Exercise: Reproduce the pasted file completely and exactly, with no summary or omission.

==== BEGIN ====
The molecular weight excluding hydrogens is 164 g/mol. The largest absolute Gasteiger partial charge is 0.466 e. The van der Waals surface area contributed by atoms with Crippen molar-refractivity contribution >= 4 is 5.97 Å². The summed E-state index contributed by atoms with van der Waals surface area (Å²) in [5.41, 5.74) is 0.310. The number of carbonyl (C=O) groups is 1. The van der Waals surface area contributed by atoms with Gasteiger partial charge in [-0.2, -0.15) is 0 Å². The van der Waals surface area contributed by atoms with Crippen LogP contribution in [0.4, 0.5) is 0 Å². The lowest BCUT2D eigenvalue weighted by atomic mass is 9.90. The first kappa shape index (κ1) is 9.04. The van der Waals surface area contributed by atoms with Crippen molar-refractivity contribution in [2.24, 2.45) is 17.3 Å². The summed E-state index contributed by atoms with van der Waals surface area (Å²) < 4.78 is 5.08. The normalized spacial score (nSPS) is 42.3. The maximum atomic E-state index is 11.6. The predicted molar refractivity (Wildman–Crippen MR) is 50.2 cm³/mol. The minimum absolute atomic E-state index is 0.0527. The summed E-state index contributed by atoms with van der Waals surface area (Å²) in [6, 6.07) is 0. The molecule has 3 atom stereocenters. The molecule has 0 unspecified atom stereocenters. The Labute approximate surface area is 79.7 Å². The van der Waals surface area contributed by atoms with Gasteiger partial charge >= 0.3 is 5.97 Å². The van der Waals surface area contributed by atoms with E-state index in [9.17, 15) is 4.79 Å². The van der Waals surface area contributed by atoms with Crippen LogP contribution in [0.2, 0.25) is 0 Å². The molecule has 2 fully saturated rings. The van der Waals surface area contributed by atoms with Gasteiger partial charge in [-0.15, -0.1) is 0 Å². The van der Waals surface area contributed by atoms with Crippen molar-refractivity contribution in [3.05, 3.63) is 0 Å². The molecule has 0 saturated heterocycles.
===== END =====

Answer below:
The molecular weight excluding hydrogens is 164 g/mol. The largest absolute Gasteiger partial charge is 0.466 e. The van der Waals surface area contributed by atoms with Crippen molar-refractivity contribution >= 4 is 5.97 Å². The summed E-state index contributed by atoms with van der Waals surface area (Å²) in [5.41, 5.74) is 0.310. The number of carbonyl (C=O) groups is 1. The van der Waals surface area contributed by atoms with Gasteiger partial charge in [-0.2, -0.15) is 0 Å². The van der Waals surface area contributed by atoms with Crippen LogP contribution in [0.4, 0.5) is 0 Å². The lowest BCUT2D eigenvalue weighted by atomic mass is 9.90. The first kappa shape index (κ1) is 9.04. The van der Waals surface area contributed by atoms with Crippen molar-refractivity contribution in [2.24, 2.45) is 17.3 Å². The summed E-state index contributed by atoms with van der Waals surface area (Å²) < 4.78 is 5.08. The normalized spacial score (nSPS) is 42.3. The maximum atomic E-state index is 11.6. The predicted molar refractivity (Wildman–Crippen MR) is 50.2 cm³/mol. The minimum absolute atomic E-state index is 0.0527. The summed E-state index contributed by atoms with van der Waals surface area (Å²) in [6, 6.07) is 0. The molecule has 3 atom stereocenters. The molecule has 0 unspecified atom stereocenters. The Labute approximate surface area is 79.7 Å². The van der Waals surface area contributed by atoms with Gasteiger partial charge >= 0.3 is 5.97 Å². The van der Waals surface area contributed by atoms with E-state index in [9.17, 15) is 4.79 Å². The van der Waals surface area contributed by atoms with Crippen LogP contribution in [0.2, 0.25) is 0 Å². The molecule has 2 fully saturated rings. The van der Waals surface area contributed by atoms with Gasteiger partial charge in [-0.15, -0.1) is 0 Å². The van der Waals surface area contributed by atoms with Crippen molar-refractivity contribution in [3.05, 3.63) is 0 Å². The molecule has 0 saturated heterocycles.